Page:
Nevertheless, the French brand also confirmed that an extensive list of other racers will compete at the hill climb, including the R5 Maxi Turbo, Megane trophy racer, Alpine A443 and two of the brand’s most historic Formula One cars, being the RE40 and RS01.
We can confirm that Renault obviously won’t be attempting to break the current hill climb record as the A110-50 ‘only’ pumps out 400 horsepower whereas other racers competing will produce in excess of double that.
Either way, it’s certainly going to be a very special sight to see and will hopefully be the first of many racing events the Alpine A110-50 Concept will take place in the coming months.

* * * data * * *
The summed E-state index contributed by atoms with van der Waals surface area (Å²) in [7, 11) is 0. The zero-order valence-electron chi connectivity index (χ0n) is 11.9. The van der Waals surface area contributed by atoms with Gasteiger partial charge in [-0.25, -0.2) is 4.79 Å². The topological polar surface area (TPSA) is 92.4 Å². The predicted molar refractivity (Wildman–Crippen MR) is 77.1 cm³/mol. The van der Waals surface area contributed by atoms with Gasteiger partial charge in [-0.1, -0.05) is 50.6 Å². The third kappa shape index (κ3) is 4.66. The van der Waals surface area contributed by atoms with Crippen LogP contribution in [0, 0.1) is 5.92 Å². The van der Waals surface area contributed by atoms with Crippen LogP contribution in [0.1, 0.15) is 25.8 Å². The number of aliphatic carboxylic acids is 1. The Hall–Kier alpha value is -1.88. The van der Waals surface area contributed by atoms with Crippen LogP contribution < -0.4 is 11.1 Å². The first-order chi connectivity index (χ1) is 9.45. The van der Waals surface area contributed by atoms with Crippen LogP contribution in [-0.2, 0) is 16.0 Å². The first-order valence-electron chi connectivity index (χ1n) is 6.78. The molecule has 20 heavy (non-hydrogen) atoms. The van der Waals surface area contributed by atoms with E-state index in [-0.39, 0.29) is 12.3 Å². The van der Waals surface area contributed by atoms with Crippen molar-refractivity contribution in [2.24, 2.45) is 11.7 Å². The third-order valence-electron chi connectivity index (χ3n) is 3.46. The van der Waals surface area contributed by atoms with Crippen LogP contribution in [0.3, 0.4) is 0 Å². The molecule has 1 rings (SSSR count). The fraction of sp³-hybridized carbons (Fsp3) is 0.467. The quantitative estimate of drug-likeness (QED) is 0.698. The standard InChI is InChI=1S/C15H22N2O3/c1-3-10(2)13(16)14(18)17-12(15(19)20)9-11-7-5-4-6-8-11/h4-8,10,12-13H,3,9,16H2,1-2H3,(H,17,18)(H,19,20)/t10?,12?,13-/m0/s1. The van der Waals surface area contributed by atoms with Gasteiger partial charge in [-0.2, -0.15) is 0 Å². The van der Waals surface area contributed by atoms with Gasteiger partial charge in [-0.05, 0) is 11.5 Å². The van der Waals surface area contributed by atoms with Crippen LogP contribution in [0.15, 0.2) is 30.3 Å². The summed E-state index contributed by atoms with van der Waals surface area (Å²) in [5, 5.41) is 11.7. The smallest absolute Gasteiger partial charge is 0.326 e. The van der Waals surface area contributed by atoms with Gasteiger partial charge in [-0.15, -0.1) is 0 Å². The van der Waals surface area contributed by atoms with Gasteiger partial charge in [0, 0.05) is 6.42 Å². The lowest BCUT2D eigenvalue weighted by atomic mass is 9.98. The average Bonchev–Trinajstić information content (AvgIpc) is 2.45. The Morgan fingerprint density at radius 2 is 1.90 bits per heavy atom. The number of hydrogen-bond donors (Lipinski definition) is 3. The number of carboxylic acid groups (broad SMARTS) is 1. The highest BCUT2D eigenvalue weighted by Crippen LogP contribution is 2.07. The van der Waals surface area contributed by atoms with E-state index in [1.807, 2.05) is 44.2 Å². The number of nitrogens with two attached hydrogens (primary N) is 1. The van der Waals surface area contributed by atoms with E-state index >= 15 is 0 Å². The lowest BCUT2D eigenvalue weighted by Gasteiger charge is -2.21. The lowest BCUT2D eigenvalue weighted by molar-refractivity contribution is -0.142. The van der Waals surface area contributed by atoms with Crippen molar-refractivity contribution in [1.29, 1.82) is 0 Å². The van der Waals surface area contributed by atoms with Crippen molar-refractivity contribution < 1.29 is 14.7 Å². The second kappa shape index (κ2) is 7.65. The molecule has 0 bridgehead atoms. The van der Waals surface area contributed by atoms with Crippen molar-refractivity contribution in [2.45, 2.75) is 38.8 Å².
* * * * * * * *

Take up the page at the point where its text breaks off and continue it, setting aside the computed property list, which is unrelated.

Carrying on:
Full story after the jump.
As always, the Grand Prix of Monaco provided a fairly spectacular showing, likely one of the few in this year’s F1 series. As most would expect, Circuit de Monaco lap-time record holder and five-time winner, Michael Schumacher took the pole position, but officials forced him back five grid positions after he caused a collision during qualifying. With the technical nature of Monaco, that pole position is very important and Schumacher’s penalty was an ominous sign that this would not be a good race, as he retired due to fuel issues 63 laps in.
Schumacher’s penalty propelled Red Bull’s Mark Webber into the pole position. Webber held onto that pole position, despite a lead change during a pit stop, and took home the checkered flag on a rain-coated Circuit de Monaco. As we said in our preview of the 2012 Grand Prix of Monaco, this race had some serious overall points influence, as the leaders were only separated by a few points each.